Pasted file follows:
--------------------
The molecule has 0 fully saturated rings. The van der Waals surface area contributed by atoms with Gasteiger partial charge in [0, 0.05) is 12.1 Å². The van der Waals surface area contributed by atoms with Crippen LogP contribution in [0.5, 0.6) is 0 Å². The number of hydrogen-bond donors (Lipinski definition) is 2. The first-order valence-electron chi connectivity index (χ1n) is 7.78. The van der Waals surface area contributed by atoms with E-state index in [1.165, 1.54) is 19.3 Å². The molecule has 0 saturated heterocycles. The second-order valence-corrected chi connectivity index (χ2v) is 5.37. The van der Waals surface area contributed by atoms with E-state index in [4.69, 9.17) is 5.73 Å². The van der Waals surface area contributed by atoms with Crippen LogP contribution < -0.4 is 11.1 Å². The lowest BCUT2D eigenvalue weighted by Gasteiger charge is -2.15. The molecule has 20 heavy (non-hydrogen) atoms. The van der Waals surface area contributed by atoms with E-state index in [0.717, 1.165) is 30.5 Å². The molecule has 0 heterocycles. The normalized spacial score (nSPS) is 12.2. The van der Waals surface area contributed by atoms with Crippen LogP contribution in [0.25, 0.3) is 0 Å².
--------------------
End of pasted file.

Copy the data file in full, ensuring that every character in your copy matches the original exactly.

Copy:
The molecule has 0 fully saturated rings. The van der Waals surface area contributed by atoms with Gasteiger partial charge in [0, 0.05) is 12.1 Å². The van der Waals surface area contributed by atoms with Crippen LogP contribution in [0.5, 0.6) is 0 Å². The number of hydrogen-bond donors (Lipinski definition) is 2. The first-order valence-electron chi connectivity index (χ1n) is 7.78. The van der Waals surface area contributed by atoms with E-state index in [1.165, 1.54) is 19.3 Å². The molecule has 0 saturated heterocycles. The second-order valence-corrected chi connectivity index (χ2v) is 5.37. The van der Waals surface area contributed by atoms with E-state index in [4.69, 9.17) is 5.73 Å². The van der Waals surface area contributed by atoms with Crippen LogP contribution < -0.4 is 11.1 Å². The lowest BCUT2D eigenvalue weighted by Gasteiger charge is -2.15. The molecule has 20 heavy (non-hydrogen) atoms. The van der Waals surface area contributed by atoms with E-state index in [0.717, 1.165) is 30.5 Å². The molecule has 0 heterocycles. The normalized spacial score (nSPS) is 12.2. The van der Waals surface area contributed by atoms with Crippen LogP contribution in [0.25, 0.3) is 0 Å².